Amazon.com’s MP3 Store

Amazon.com’s MP3 Store

Overall I’m pleased with the Amazon mp3 store. Good interface. Good prices. Previewing tracks and albums is intuitive, the samples are high quality, and you don’t wind up with a desktop full of little .rm files after previewing them all.

The selection can be lean, even with slightly out of band tastes. I can only find one full VNV Nation album, while Rotersand turns up a remix album, and Seabound is MIA. That said, discovering new acts based on what you already know is easy and — dare I say it — fun, at least in the heavily incestuous world of electronica.

I didn’t enjoy having to install an application to download full albums. I also didn’t enjoy being forced to purchase using “one click” — why can’t I shop and then check out? I read through the terms of service, and there’s no mention of watermarking or inclusion of my account info in the files, but I wouldn’t call that conclusive. Will I get a nastygram from Amazon if someone swipes my SD card? Hopefully we won’t find out.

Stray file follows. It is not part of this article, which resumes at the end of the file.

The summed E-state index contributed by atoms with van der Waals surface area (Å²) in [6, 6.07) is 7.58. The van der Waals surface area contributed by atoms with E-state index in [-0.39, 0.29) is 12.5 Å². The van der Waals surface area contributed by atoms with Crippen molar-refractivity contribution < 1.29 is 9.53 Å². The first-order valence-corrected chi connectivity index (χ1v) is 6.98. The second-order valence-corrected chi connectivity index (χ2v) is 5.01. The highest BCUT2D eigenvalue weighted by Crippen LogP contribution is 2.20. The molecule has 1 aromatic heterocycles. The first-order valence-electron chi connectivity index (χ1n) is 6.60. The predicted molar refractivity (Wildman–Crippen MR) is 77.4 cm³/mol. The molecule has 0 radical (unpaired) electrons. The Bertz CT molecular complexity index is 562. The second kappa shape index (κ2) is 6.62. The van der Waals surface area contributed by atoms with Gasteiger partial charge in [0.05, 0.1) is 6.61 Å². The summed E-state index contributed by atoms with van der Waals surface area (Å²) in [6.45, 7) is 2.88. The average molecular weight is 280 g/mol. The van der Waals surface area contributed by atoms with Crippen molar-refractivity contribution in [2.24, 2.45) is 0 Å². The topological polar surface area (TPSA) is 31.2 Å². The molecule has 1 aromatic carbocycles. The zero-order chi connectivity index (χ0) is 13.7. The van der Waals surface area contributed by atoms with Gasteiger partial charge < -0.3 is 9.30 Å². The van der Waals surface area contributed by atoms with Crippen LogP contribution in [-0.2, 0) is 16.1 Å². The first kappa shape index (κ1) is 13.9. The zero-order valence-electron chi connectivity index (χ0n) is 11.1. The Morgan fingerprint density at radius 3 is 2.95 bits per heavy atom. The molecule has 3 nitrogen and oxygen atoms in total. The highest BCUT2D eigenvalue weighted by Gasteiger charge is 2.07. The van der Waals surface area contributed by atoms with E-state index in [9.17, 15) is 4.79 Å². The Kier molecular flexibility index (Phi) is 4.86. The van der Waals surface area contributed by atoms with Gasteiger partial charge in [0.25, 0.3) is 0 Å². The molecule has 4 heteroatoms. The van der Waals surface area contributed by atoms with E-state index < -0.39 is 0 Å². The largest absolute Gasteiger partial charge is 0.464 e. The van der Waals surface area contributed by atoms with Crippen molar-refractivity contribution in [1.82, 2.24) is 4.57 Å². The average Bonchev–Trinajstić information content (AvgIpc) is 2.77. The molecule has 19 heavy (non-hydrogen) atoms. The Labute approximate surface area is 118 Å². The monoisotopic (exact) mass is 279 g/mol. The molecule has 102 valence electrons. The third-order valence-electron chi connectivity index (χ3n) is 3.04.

Once I’d made my purchase and installed the application, the downloads were quick. On my Mac, the Amazon application created an “Amazon MP3” folder in my music folder and generated subfolders for artist and album in the iTunes style. The tracks were automatically imported into iTunes, although I found it odd that the application didn’t create a playlist of the album. One question I haven’t found an answer to is whether, like in iTunes, I can purchase the remainder of an album for the (discounted) album price if I have already purchased tracks individually.

Bottom line, Barry Adamson’s “King of Nothing Hill” sounds great in iTunes, will play in TCPMP on my Palm Zire and can ride a thumb drive to my client onsites. At the same album price offered on the iTunes Store for a track that’s locked to play only in iTunes on my own machine, I’d call that a deal.